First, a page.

My attention was taken by this piece from The Weekend Australian (not available online as far as I can see):
The world may be about to watch one of its last Olympic Games without genetically enhanced athletes. With the first genetic treatments to regenerate muscle, enhance its strength and protect it from degradation about to enter human clinical trials. The Scientific American examined the prospect for misuse by athletes. H. Lee Sweeney wrote that the new treatments were being developed to help people with muscular dystrophy and the aged. “Unfortunately, it is also a dream come true for an athlete bent on doping.”
The chemicals used for gene therapy are indistinguishable from their natural counterparts and are only generated locally in the muscle tissue, leaving no trace to be detected in blood or urine tests. The World Anti-Doping Agency has asked scientists to help find ways to prevent gene therapy becoming the newest form of doping but Sweeney is pessimistic, suggesting that preventing athletes from gaining access may become impossible as use becomes more widespread. He wrote that in addition to overall muscle enlargement, gene doping could be used to tweak genes to convert muscle fibres to the fast type for sprinters and to those with greater endurance for marathon runners.
The technology necessary to enable athletes to abuse the gene transfer process is still not within reach of the average athlete, but it is feared that just as technically skilled individuals turned to the production of designer steroids, a market in genetic enhancement may soon emerge. But before that happens, Sweeney wrote, the world still had the opportunity to anticipate the consequences.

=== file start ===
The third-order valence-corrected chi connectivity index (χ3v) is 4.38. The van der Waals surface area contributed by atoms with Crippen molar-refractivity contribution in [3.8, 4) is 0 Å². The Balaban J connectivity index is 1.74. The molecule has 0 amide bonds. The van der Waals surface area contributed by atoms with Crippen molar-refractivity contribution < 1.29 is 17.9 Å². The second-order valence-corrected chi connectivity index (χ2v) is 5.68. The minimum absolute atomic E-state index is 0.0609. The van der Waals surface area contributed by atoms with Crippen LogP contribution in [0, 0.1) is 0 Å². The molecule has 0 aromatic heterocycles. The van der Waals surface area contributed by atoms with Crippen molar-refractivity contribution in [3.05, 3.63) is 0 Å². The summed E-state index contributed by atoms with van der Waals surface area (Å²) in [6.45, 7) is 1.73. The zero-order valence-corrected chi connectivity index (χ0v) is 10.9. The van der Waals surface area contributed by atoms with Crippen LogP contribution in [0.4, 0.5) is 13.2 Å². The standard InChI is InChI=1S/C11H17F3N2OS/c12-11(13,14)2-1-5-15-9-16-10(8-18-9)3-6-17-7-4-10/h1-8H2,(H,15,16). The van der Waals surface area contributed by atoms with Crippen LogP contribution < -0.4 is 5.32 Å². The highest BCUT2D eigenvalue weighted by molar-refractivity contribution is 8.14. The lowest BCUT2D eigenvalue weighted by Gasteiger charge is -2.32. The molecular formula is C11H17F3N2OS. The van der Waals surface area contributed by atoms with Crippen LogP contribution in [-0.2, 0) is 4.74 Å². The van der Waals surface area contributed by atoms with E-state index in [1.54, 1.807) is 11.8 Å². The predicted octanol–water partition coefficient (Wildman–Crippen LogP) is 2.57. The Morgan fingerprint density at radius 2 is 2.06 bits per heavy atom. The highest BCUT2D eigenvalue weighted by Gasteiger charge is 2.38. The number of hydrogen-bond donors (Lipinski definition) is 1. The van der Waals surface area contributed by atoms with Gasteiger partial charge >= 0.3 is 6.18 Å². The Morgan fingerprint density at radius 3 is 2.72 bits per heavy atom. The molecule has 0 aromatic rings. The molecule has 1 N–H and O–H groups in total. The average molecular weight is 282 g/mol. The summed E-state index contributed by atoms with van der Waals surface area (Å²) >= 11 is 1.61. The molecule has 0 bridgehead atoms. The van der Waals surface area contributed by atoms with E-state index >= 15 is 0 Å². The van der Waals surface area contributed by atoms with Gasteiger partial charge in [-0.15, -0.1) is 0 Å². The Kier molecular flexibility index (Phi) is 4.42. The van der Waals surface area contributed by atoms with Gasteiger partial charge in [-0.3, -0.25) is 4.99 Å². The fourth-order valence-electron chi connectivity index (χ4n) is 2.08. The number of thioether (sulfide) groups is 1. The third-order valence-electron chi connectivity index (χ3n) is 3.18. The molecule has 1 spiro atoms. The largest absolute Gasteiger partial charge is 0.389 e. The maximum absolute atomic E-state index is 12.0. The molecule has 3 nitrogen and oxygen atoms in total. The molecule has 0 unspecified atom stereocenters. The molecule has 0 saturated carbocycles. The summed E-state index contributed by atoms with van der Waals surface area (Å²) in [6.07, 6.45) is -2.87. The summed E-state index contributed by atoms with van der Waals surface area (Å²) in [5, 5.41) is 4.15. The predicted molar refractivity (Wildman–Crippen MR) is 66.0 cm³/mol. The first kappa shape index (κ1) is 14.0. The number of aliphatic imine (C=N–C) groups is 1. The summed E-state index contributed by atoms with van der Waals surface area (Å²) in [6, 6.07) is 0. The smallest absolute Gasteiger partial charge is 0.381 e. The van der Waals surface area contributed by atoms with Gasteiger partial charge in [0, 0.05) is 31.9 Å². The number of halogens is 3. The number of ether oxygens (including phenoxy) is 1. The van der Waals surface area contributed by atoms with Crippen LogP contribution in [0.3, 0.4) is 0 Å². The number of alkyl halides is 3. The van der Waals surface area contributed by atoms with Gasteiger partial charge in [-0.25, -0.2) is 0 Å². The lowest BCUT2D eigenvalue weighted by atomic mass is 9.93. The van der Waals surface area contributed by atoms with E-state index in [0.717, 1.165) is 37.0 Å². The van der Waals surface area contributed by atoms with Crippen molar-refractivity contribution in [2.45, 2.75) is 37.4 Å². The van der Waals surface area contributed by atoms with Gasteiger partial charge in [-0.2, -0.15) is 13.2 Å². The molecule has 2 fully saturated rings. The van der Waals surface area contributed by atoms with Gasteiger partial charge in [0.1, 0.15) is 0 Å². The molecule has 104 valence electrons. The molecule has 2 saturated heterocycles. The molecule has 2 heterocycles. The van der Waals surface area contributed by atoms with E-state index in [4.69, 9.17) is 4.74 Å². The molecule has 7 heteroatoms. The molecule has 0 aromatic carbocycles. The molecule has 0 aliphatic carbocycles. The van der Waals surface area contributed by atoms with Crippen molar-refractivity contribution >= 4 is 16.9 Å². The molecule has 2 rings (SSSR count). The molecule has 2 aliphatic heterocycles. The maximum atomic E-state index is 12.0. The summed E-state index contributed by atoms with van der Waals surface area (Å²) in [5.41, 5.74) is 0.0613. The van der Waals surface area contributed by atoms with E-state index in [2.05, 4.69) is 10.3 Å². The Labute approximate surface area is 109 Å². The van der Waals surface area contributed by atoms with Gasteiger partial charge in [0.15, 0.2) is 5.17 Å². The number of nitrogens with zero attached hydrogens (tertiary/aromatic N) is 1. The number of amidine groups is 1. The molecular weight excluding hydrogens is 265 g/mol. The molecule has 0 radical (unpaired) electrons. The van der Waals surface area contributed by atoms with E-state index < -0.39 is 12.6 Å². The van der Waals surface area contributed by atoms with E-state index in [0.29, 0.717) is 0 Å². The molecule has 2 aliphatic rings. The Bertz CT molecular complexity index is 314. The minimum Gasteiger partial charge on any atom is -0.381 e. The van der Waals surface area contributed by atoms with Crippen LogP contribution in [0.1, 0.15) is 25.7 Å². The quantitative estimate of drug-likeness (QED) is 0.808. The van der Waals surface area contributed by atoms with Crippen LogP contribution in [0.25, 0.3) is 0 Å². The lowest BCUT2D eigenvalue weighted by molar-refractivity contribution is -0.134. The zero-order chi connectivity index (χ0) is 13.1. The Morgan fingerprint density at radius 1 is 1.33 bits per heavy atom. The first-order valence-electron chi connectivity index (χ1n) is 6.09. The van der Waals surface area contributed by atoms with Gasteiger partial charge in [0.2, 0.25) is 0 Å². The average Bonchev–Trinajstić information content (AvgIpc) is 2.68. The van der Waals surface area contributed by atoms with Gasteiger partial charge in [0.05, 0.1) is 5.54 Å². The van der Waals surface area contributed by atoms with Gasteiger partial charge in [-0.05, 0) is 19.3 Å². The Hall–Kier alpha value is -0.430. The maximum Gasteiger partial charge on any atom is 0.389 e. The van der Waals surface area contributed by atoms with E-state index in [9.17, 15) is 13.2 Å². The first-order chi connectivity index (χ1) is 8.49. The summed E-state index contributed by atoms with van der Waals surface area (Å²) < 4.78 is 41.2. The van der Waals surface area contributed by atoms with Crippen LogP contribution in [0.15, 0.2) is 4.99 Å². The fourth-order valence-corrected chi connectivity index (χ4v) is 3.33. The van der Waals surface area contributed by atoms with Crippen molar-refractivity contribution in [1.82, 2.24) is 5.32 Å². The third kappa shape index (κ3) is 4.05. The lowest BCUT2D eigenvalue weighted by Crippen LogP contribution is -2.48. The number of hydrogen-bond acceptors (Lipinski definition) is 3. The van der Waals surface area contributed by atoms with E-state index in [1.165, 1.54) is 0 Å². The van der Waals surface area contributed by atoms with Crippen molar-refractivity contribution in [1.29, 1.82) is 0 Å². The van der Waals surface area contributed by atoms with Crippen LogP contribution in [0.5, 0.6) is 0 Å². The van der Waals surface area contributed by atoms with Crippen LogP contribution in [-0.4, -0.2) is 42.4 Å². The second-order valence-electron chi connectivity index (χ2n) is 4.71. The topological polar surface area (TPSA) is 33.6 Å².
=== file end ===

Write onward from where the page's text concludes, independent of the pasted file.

The broader implications of genetic engineering were dealt with at length by Michael Sandel in a long article in The Atlantic back in April. But even just confining ourselves to sport, the implications are intriguing and maybe depressing. If we can’t stop drug/genetic engineering cheating, should we simply give up trying? That way all elite athletes would be on a “level playing field”, because we could safely assume that they were all taking the fullest possible advantage of every conceivable drug or genetic engineering advance.
There are, of course, some pretty thorny ethical issues here. Long-term heavy steroid use, for instance can lead to so-called ‘roid rage, shrunken testicles and decreased fertility. But if adults in full possession of all relevant information want to turn themselves into eunuchs in the pursuit of winning, maybe that should be their choice. Sporting authorities might need to keep them under close observation so they don’t beat up innocent bystanders, just as rugby league officials now have to keep an eye on their players to stop them committing gang rapes!
We’d still have a genuine sporting contest in those circumstances, because distinctions based on mental attitude, self-discipline, determination and intensity of training effort would make the difference between winning and losing. In some respects, we might view those sorts of acquired advantages as more praiseworthy than differences in talent, raw speed or strength (whether those latter attributes were innate or chemically or genetically engineered), because they may be seen as displaying desirable character traits. But what happens when technology allows those mental attributes themselves to be drastically altered by chemical or genetic interventions? Will we just be watching fleshy robots “competing”? Will it spell the end of elite spectator sport? Do we care?